Billionaire Carlos Slim said he doesn't care if he is the world's richest man, and promised to donate hundreds of thousands of laptop computers to Mexican children.
The Mexican telecom mogul pledged on Thursday to donate 250,000 low-cost laptops to children by the end of the year and as many as 1 million next year, saying "digital education" holds the key for Mexico's poor.
Slim is listed by Forbes as the world's second-richest man with holdings worth US$53 billion, but some financial analysts say he may have overtaken Microsoft founder Bill Gates as the world's richest.
Speaking to foreign correspondents on Thursday, Slim said the ranking meant little to him.
"That's water off a duck's back to me," Slim said. "I don't know if that [the ranking] is correct, if I'm first, 20th, or 2,000th. It doesn't matter. It's all the same."
"I think that what's important is to see that a professional or business activity isn't incompatible with personal or family life," he said.
He also expressed no interest in competing with Gates in philanthropy, saying he hoped their efforts would "complement each other." The Bill and Melinda Gates Foundation has channeled its efforts into reducing hunger and fighting disease in developing countries.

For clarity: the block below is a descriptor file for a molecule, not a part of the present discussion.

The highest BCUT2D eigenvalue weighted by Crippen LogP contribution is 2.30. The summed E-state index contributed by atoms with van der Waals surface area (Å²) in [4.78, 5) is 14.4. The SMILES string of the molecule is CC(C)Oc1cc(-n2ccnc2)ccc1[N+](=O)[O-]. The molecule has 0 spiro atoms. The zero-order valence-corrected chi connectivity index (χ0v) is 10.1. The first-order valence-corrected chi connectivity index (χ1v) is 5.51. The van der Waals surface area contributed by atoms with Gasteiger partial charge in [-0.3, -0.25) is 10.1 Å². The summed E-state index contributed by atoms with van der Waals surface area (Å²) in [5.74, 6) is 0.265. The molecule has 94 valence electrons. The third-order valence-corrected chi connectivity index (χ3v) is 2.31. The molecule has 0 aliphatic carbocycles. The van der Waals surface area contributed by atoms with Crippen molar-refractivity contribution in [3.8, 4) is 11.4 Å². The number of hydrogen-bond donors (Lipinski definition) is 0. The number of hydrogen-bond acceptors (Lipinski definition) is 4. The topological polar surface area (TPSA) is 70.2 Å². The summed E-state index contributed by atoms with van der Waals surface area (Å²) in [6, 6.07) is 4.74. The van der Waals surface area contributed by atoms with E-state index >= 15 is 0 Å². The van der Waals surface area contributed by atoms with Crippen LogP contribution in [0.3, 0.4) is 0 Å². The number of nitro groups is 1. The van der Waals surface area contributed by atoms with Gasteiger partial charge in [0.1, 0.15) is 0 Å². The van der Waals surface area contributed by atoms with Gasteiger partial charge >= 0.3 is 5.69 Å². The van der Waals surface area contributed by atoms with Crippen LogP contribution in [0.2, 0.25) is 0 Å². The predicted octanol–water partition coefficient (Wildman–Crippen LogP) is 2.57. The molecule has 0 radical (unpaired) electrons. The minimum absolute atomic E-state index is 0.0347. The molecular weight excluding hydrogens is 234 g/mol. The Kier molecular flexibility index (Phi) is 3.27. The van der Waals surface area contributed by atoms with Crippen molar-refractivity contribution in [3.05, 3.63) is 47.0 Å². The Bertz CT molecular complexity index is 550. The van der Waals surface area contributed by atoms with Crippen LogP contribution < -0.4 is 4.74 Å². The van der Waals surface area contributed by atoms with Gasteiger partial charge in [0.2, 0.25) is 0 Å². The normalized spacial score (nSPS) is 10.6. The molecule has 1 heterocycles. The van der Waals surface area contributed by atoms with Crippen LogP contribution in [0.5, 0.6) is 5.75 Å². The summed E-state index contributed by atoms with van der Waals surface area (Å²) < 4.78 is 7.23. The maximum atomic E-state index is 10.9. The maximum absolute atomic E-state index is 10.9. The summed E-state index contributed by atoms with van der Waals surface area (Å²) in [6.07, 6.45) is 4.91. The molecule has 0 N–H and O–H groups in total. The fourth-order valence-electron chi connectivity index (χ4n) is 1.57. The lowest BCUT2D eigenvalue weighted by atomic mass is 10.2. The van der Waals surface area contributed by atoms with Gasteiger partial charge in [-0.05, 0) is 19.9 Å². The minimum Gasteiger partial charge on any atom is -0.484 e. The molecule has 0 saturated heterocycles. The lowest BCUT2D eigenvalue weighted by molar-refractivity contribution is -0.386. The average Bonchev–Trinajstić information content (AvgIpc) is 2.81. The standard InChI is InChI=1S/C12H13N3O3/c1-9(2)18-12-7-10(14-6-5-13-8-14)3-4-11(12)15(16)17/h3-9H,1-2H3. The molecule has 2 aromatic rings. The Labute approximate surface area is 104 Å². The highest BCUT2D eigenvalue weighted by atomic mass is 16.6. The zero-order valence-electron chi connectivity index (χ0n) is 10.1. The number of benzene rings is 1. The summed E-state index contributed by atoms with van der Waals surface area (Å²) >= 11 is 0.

Slim said he wants to focus on building specialized preschools, handing out computers and supporting health care.
He said he would devote about US$70 million this year to the low-cost laptop program. With an estimated cost of US$250 to US$300 per machine, Slim would have to devote US$300 million to reach a goal of 1 million per year. He predicted, however, that costs for the machines would fall further.
Slim, who controls Mexico's largest fixed-line telephone company, Telefonos de Mexico, or Telmex, said the plan would initially put the laptops in libraries and schools, which would eventually give them outright to students.
"The scheme in public libraries would be for them to lend them out, like books," he said, noting his companies would help set up wireless networks to which the machines could connect.
Within four years, he wants to build about 100 "early stimulation" preschools to give poor children training at a young age in math, language and computers.
He said the world economy is experiencing "a stage of world euphoria" of easy credit, and that Latin America should take advantage of that to invest in infrastructure.
Slim said there is no conflict between his role as businessman -- in which he has been criticized for holding a near-monopoly control over the telephone market -- and philanthropist.
"The best investment one can make is to reduce poverty," he said, noting that wealthier citizens are better consumers.